And disproportionate numbers of black people have been stricken by the disease. The community's mordant motto might be: "If the police don't get you in these streets, that 'rona might. Be safe y'all!"

If only we could obey. But it's not that simple.

The fact that black people are coming out knowing the risk indicates how critical these protests are. (It will be weeks before we even know how big a risk folks were taking — how much they might suffer for having given up their isolation.)

Government is different this time around, too. In 1968 we had a president, Lyndon Johnson, whose competence wasn't widely questioned, and a cabinet that seemed intent on making American society great. (This is not to say everyone approved of LBJ's policies. Conservatives hated his Great Society initiatives; liberals hated his insistence on remaining in Vietnam. But few thought he lacked the intelligence to run the country.)

Today we have what's more broadly thought of as a kakistocracy, where opportunists preside over the American decline while protecting their personal fortunes.

There was plenty of racial tension in 1968, but it was often couched in language more civil than the language we routinely hear from the current Commander-in-Chief. LBJ infamously used the N-word in private conversation — but he signed laws that enfranchised black Americans. Call us whatever, but let us vote. Now, we have a president who dismisses entire swaths of the African continent and the Caribbean as "shithole countries," and wonders why we'd ever spend money on improving them. He wants his immigrants to come from Norway or France. He has done his best to dismantle the laws and protections that have made black Americans equal under law.

And the police this time around? They've gone from being police to being paramilitary machines, thanks to an infusion of money from the Department of Homeland Security. Instead of rolling around in cruisers, many ride in armored SUVs. The old department-issue handguns and shotguns have been augmented with assault rifles, flash-bang grenades, rubber bullets and pepper balls. Not your grandfather's riot gear. And according to a 2018 study, these things are employed with far more frequency in black and brown neighborhoods.

In 1968, in Connecticut where I grew up, and dozens of other states, the neighborhoods that went up in flames were largely black and often working class or poor. Watts. Harlem. DC's 14th Street corridor. Chicago's South Side. Tony neighborhoods were spared, even as pundits wondered, aloud and on the Op Ed pages, "Why would they burn down their own neighborhoods? That doesn't make any sense!"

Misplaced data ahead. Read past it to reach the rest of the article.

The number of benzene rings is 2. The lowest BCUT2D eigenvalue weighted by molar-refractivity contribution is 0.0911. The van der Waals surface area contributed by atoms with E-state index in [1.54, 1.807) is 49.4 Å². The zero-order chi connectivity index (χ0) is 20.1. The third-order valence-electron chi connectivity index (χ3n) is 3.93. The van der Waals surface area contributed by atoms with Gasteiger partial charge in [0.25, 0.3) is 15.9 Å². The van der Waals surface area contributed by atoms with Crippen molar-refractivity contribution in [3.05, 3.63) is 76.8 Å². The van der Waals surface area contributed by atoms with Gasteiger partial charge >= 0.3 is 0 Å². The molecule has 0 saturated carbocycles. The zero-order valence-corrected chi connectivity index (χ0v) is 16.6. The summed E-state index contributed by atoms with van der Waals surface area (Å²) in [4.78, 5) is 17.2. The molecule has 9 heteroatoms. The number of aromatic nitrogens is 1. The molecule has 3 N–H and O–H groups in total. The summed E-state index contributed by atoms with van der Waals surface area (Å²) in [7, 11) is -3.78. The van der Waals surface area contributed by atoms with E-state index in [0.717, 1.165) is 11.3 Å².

Indeed, this time around the program was changed up. The hoods remain intact, for the most part, but areas in a lot of cities that had never contemplated hood conditions have suddenly found themselves under siege. "Folks are looting in Santa Monica," writer Lawrence Ross posted on Facebook. "Just amazed and fascinated at the strategic Gen Z-ness of this looting. It's like they asked themselves, "Why ARE we looting and burning our own neighborhoods? Let's go somewhere in YOUR hood. Thanks for the suggestion!" (It should be noted here that while much of the media has been intently focused on the looting that occurred in many cities, the majority of protesters were peaceful non-looters.)

And while the White House is ringed outside with National Guard protectors as inside the president tweet-rages, there is change, and maybe hope, lurking somewhere nearby. The officer who killed George Floyd has been arrested and charged with second-degree murder. The officers that watched and did not intervene have been charged with aiding and abetting him. Police departments around the nation have expressed their revulsion that Floyd's death occurred at all — in stark contrast to reactions that have come after other, similar tragedies.

So if we look back at 1968, maybe there is a glimmer for now — a bright spot that doesn't come from a burning building. From that one chaotic year, a new class of American leaders emerged: people like John Lewis, who was forged in the heat of the civil rights movement, and who would go on to forcefully advocate for civil rights as a member of Congress. John Kerry, who unlike many of his privileged peers, served in a war he would later declare unjust, and spent a lifetime in public service representing U.S. service men and women, working through diplomacy to avoid conflict when possible. Jesse Jackson, whose insistence that America remember equal justice had not been realized for all, and whose presidential candidacy mobilized millions of new voters. Hillary Rodham Clinton, whose advocacy for poor children at the state and federal levels made children's welfare more visible, and whose presidential candidacy may have inspired a new generation of girls to lead.

1968 was the catalyst for those things to happen. And perhaps that will happen again this time, after the ashes have cooled: new people with new visions who will step into the current leadership void.

We're waiting.